Razer Kiyo Pro webcam nixes ring light for improved low-light sensor
Razer Kiyo Pro nixes ring light for improved low-light sensor
The Razer Kiyo was – and still is – one of the most unique webcams on the market, thanks to the built-in ring light that evenly illuminates its subjects.
Three years later, the webcam has become one of the most popular PC peripherals thanks to the on-going pandemic, so it’s about time Razer dropped the Razer Kiyo Pro, an upgraded webcam that touts better low-light performance, an adjustable field of view, and the ability to capture 1080p footage at 60fps.
The first and most obvious thing you’ll notice is that the unique ring light has been nixed. Unfortunately, Razer deems it no longer necessary thanks to the Kiyo Pro’s improved low-light performance.
Indeed, Razer didn’t hold back at all on this front, opting for a 2.1-megapixel 1/2.8 CMOS censor with Sony’s STARVIS technology, a back-side illuminated pixel technology that is typically used in security cameras to capture more details in low-light conditions.
Going by the samples distributed by Razer, the Kiyo Pro does produce well-balanced images and videos with great detail, whether it’s a near-dark room with just a few RGB lights or tricky conditions such as a bright window behind the user.
Without the ring light, the Kiyo Pro looks like a lens pulled off a DSLR body. The fact that it looks less like a gamer-y peripheral and more like a professional webcam also lends the Kiyo Pro a certain enterprise credibility. It certainly won’t look out of place in a boardroom.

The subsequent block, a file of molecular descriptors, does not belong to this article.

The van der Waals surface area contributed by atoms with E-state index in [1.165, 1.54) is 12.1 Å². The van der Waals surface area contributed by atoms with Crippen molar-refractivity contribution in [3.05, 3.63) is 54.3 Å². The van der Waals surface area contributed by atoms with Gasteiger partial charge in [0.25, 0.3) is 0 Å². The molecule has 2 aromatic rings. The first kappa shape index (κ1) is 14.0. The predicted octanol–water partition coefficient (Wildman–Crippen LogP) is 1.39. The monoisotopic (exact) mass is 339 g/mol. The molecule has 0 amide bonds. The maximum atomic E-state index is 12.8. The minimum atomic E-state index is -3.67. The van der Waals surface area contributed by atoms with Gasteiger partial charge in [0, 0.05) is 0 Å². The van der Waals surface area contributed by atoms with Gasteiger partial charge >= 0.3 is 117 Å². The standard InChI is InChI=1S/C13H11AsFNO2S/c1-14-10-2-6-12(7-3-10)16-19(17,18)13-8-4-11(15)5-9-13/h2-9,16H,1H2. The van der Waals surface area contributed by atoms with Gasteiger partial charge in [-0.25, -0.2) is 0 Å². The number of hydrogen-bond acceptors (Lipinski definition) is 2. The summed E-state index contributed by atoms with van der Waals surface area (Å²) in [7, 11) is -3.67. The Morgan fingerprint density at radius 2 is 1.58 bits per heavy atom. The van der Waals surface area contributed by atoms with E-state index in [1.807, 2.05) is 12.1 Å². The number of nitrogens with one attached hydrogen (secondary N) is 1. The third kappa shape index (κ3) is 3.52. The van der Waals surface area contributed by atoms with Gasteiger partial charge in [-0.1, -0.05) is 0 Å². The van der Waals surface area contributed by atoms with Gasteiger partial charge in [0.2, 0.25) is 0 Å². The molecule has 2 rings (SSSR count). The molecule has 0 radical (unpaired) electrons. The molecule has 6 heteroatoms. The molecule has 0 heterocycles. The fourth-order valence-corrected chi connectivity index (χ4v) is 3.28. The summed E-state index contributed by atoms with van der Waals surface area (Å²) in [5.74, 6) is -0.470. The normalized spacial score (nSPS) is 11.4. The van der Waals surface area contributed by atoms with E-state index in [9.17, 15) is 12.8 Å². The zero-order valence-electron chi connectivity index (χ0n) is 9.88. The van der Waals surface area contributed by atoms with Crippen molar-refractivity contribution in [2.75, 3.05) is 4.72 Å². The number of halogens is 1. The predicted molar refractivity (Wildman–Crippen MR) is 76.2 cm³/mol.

New to the Kiyo Pro is an adjustable field of view, which lets you choose between three options: 103-degrees, 90-degrees, or 80-degrees.
The widest field of view makes the camera suitable for use in smaller meeting rooms, as well as family video calls. The middle option lets streamers showcase their strategically placed swag while they play, and the narrowest 80-degree field of view is more typical for 1:1 video conversations.
Like its predecessor, the Kiyo Pro supports flexible mounting options for monitor, tabletop, or tripods, which opens up even more possibilities when combined with the wide FOV. Naturally, you can also position it to show only your best angles.
The Kiyo Pro outputs uncompressed 1080p video at 60fps, so you should look buttery smooth to yourself. Others will have to contend with bandwidth and speed as your mug is cast over the Internet, so mileage will vary there.
There’s also an HDR 30fps mode, which corrects under or over-exposed areas on the fly.
Of course, the camera also includes a built-in basic stereo mic, but I’d still recommend a dedicated mic for maximum clarity, especially on a stream with your fans or a work call where every drop in voice quality hampers productivity.
While the camera is plug and play, Razer provides some customization options through its Synapse app. This might be an issue in corporate environments, where Synapse is probably considered a gaming app and banned from installation.
The Kiyo Pro is available right now on Razer’s online store for S$299.90. It’ll be available at all other major retailers by March this year.